TRIBUTES have been paid to 'autism champion' Campbell Main who passed away aged 85.

Mr Main, who lived in Burnham-on-Sea, founded Autism Somerset in 2011 after fathering a son with autism.

Born in Cumbria to farming parents, Mr Main had a lifelong interest in farming and the countryside and toured the West Country by pony in 1949.

He moved to Somerset from Essex in 2003 after retiring as a lecturer in agriculture from Writtle College.

He is survived by his wife, Catherine Main, three children and four grandchildren.

Allison Ward, director of Autism Somerset paid tribute to Mr Main, describing him as a 'champion' and a 'courageous' man.

"Campbell was a truly remarkable man who was well known to many of us as a champion of our people," Allison said.

"With the heart of a lion, he took on the cause for rights and support for people with autism and galvanised us, their families and carers, to fight alongside him. "He was knowledgeable and courageous, making himself known to all, undaunted by titles or hierarchy.

"Campbell made sure to always be where his views mattered, he knew his beliefs and stood by them.

"He was a warm and personable human being, with a background in farming that gave him a love of the countryside.

"He was a family man and spoke proudly of his grandchildren, it has been an honour to know him."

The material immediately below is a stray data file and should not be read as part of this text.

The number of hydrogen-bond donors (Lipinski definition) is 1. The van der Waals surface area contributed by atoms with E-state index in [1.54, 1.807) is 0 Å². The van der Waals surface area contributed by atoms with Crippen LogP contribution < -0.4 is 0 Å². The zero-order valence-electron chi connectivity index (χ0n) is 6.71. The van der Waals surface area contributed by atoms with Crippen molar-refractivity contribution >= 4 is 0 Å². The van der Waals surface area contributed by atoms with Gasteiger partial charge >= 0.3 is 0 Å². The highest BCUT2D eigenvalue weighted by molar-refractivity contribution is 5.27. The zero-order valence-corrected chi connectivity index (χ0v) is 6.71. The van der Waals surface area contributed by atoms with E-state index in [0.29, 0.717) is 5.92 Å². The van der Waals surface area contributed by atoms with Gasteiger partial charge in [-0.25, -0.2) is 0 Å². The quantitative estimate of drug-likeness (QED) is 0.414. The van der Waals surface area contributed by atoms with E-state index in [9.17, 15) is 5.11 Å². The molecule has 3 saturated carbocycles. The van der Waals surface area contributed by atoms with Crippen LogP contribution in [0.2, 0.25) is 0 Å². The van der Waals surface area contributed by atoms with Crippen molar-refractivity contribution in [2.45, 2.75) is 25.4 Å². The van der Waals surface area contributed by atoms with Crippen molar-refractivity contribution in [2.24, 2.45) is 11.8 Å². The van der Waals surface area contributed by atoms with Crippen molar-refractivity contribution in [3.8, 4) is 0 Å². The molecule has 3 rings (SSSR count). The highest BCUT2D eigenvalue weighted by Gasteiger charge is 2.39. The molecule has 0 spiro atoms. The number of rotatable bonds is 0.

Mr Main was an active campaigner for young people with autism and was well-known in Burnham and Highbridge.

His charity, Autism Somerset, offers support to people suffering from autism by connecting them with health, education and social care professionals.

In 2013, he was awarded the Somerset Partnership NHS Foundation Trust Chairman's Award for his work in founding Autism Somerset and for championing autism support.

Tina Emery, co director of Somerset Parent Carer Forum also paid tribute to Mr Main, describing him as 'a true gent'.

"He was a driving force for the rights of people who have autism," Tina said.

"He was an amazing unsung hero of this world and was proactive well before autism became a buzz word.

"Many families benefitted from his strength, his foresight and tenacity without knowing who he was or what he did.

"He’s left an amazing legacy that is Autism Somerset and he will be sorely missed."

A spokesman for Autism Somerset said the charity will continue in his memory.

His funeral will take place at St Peter and All Hallows Church in West Huntspill on January 15 at 12.30pm.